It has been two difficult years since Will Henry was taken in by the “self absorbed lunatic”, Dr. Pellinore Warthrop. Two years to observe this “genius enslaved to his own despotic thought…driven by demons as formidable as the physical monstrosities he pursued.” Poor Will Henry. He is now thirteen years old and serves as the obsessed doctor’s research assistant, cook, maid, manservant, laundryman, and errand boy, as well as his secretary and comforter-in-chief during Pellinore’s gloomier moments. And the doctor is in one of his gloomiest moods ever.
Despite Will Henry’s attempts to comfort his master and guardian with raspberry scones, and local gossip from the newspaper, Pellinore can’t be coaxed from his melancholy. He is a Philosopher of Aberrant Natural History after all, a Monstrumologist held in the highest esteem by his peers in the Monstrumologist Society. The torpid life he has settled into may kill him before a monster does.
But the stale air of boredom is cleared out when someone whom Pellinore had hoped to never see again knocks on the front door. She is Mrs. John Chanler, a woman of such incomparable beauty that she strikes Will Henry nearly dumb with her grace. She has come to the doctor for help. Her husband and onetime best friend to the doctor himself has disappeared into the snowy wilds of Canada’s boreal forest , looking for a creature that is thought by many and by Pellinore especially, to be only a myth. It is a demon that gets hungrier the more it eats. And it chooses human flesh and blood to sate its exponential appetite.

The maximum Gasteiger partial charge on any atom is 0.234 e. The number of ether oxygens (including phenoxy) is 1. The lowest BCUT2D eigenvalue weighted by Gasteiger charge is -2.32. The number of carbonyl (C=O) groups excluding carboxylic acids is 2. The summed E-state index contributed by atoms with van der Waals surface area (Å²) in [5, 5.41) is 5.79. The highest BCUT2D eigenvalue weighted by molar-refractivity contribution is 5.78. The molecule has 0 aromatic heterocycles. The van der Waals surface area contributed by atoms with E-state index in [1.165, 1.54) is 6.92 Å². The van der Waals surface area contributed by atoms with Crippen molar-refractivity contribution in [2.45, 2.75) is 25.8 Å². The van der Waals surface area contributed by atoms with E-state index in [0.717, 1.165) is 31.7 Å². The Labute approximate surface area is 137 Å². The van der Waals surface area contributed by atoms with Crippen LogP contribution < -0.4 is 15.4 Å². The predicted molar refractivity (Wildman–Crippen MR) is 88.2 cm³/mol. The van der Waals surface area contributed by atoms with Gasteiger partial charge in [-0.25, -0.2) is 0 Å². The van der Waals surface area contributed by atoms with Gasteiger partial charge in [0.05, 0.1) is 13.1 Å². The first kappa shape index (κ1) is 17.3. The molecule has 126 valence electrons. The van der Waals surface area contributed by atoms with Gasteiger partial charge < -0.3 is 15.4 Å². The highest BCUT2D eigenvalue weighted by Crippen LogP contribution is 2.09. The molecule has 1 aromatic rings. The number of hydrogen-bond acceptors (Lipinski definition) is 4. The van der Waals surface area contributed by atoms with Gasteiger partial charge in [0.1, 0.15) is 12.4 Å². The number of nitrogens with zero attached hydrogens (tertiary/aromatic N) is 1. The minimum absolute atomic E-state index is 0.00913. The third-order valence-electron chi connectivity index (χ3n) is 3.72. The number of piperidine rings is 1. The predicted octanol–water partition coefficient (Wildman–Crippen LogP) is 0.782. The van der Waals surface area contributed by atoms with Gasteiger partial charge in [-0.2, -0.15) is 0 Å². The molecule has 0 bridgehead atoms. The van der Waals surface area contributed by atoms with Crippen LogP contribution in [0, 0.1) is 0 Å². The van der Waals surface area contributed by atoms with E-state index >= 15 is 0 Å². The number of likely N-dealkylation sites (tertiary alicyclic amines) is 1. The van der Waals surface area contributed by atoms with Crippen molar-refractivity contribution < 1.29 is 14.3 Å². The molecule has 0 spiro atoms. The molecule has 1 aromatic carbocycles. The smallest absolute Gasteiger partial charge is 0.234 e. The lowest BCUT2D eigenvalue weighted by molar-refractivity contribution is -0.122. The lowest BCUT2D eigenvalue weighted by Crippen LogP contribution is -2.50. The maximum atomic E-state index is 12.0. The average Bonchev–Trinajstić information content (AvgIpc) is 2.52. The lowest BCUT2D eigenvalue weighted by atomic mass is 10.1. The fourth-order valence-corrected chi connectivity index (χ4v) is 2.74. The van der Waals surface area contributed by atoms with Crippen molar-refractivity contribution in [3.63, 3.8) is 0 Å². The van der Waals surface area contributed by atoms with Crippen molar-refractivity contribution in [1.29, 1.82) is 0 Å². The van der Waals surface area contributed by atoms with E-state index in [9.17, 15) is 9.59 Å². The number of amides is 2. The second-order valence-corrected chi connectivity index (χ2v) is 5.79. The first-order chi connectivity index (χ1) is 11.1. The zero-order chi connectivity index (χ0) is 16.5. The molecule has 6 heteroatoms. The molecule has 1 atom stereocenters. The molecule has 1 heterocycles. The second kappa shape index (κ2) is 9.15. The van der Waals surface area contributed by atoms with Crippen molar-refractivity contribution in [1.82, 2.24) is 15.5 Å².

In this follow up to the Monstrumologist, Will Henry’s relationship with his guardian begins to open as he discovers small secrets of the man’s past. Dr. Warthrop, a man of stone and ice had once hoped to be a poet and yes, that poetry had been inspired by the loveliest of muses. One who has reappeared after many years. And Will Henry, now two years an orphan, begins to see that there is someone who cares for him after all.
This is a book filled with witty observation, clever dialog, and a lustrous
vocabulary that turns its many horrors into gemstones and displays them in dark eerie cushions of poetry. Rick Yancey has created yet another book that is frightening and funny all at once. He brings his characters to life by branding them into the reader’s heart.
The language in this book is richer than the language used in The Monstrumologist. Readers will want to savor every sentence, especially if they are writers themselves. But whether you are a writer or not, this book is another page turner that may cause you to miss your bus stop or skip dinner. With a read like this though, who needs food?
The Yaroos! Team has given this book a 5 star Rating, our highest rating. This book has been included in our Gold Standard category.
Review by J.Taylor